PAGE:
Reflections on Iron Oaks

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Spencer, Jocelyn March 23, 2013 IRON OAKS Reflections

We were at IRON OAKS this past Saturday to engage in team-building exercises. We were put in groups with a guide, given instructions for each exercise and reminded that the goal wasn’t completing or solving the exercises, but in team-building, In any group there is a leader and our group was no exception The first lesson we learned was that for any group to be successful, it must function as a unit that is made up of individuals that work together to accomplish a goal. A group can’t be successful if any member doesn’t cooperate because every member is needed.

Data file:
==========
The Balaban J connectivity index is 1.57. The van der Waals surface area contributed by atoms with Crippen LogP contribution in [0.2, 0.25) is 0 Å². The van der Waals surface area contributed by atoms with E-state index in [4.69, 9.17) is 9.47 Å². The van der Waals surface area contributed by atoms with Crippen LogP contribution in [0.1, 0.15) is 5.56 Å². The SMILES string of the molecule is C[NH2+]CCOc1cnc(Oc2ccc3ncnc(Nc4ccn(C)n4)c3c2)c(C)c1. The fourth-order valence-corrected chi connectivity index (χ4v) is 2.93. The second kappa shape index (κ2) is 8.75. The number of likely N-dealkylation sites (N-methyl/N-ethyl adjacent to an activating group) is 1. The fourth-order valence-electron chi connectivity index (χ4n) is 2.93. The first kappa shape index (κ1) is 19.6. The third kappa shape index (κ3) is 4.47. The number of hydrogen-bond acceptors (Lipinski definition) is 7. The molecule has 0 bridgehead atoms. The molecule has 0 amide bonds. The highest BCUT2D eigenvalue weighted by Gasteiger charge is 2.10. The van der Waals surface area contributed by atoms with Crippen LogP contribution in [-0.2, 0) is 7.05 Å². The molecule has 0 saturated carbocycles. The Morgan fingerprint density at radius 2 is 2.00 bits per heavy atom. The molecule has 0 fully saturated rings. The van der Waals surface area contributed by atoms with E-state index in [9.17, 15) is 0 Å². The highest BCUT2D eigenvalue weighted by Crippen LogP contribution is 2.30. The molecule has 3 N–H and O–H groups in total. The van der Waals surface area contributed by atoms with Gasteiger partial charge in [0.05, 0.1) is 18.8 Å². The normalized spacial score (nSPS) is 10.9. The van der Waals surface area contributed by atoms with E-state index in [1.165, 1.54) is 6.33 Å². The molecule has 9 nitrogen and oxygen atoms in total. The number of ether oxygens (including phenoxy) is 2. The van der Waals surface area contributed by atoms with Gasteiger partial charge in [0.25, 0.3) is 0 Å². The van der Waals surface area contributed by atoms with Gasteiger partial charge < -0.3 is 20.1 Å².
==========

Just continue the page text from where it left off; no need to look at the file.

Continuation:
This fact was illustrated when the solution to one exercise was solved not by the most vocal members, but by one of the quietest members. While some members were intent on carrying out their own suggestions and not really open to input, another group member quietly asked a question that solved the exercise. By engaging in team-building exercises, it soon became apparent that the most important yet perhaps the most difficult aspects in working as teams were the abilities to allow input from each member accept criticism and maintain professionalism at all times. When two members of our group became extremely emotional during our reflections on an exercise, it became clear that this was because one or both were lacking in these abilities. As teachers, we must practice inclusion and not exclusion. We must encourage all our kids to participate, be open to criticism and above all, remember that we are professionals. If we cannot practice self-control, we cannot expect our kids to embrace it either. If we

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